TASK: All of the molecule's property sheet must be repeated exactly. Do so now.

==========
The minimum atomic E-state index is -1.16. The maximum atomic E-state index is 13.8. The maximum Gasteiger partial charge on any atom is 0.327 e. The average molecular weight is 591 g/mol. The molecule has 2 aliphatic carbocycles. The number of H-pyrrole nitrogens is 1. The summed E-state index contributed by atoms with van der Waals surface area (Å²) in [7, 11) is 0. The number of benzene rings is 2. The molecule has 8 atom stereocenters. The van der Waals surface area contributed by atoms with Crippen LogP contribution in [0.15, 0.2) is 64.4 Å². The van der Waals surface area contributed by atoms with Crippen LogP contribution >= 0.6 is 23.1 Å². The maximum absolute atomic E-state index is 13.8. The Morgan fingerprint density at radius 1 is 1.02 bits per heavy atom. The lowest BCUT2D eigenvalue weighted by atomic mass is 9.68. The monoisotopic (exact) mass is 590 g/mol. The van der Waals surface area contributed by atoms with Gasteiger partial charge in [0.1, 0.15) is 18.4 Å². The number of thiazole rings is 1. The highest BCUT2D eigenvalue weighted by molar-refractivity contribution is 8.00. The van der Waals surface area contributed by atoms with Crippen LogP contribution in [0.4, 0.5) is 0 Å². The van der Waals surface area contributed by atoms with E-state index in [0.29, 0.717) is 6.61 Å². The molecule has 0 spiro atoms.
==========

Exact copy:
The minimum atomic E-state index is -1.16. The maximum atomic E-state index is 13.8. The maximum Gasteiger partial charge on any atom is 0.327 e. The average molecular weight is 591 g/mol. The molecule has 2 aliphatic carbocycles. The number of H-pyrrole nitrogens is 1. The summed E-state index contributed by atoms with van der Waals surface area (Å²) in [7, 11) is 0. The number of benzene rings is 2. The molecule has 8 atom stereocenters. The van der Waals surface area contributed by atoms with Crippen LogP contribution in [0.15, 0.2) is 64.4 Å². The van der Waals surface area contributed by atoms with Crippen LogP contribution >= 0.6 is 23.1 Å². The maximum absolute atomic E-state index is 13.8. The Morgan fingerprint density at radius 1 is 1.02 bits per heavy atom. The lowest BCUT2D eigenvalue weighted by atomic mass is 9.68. The monoisotopic (exact) mass is 590 g/mol. The van der Waals surface area contributed by atoms with Gasteiger partial charge in [0.1, 0.15) is 18.4 Å². The number of thiazole rings is 1. The highest BCUT2D eigenvalue weighted by molar-refractivity contribution is 8.00. The van der Waals surface area contributed by atoms with Crippen LogP contribution in [0.4, 0.5) is 0 Å². The van der Waals surface area contributed by atoms with E-state index in [0.29, 0.717) is 6.61 Å². The molecule has 0 spiro atoms.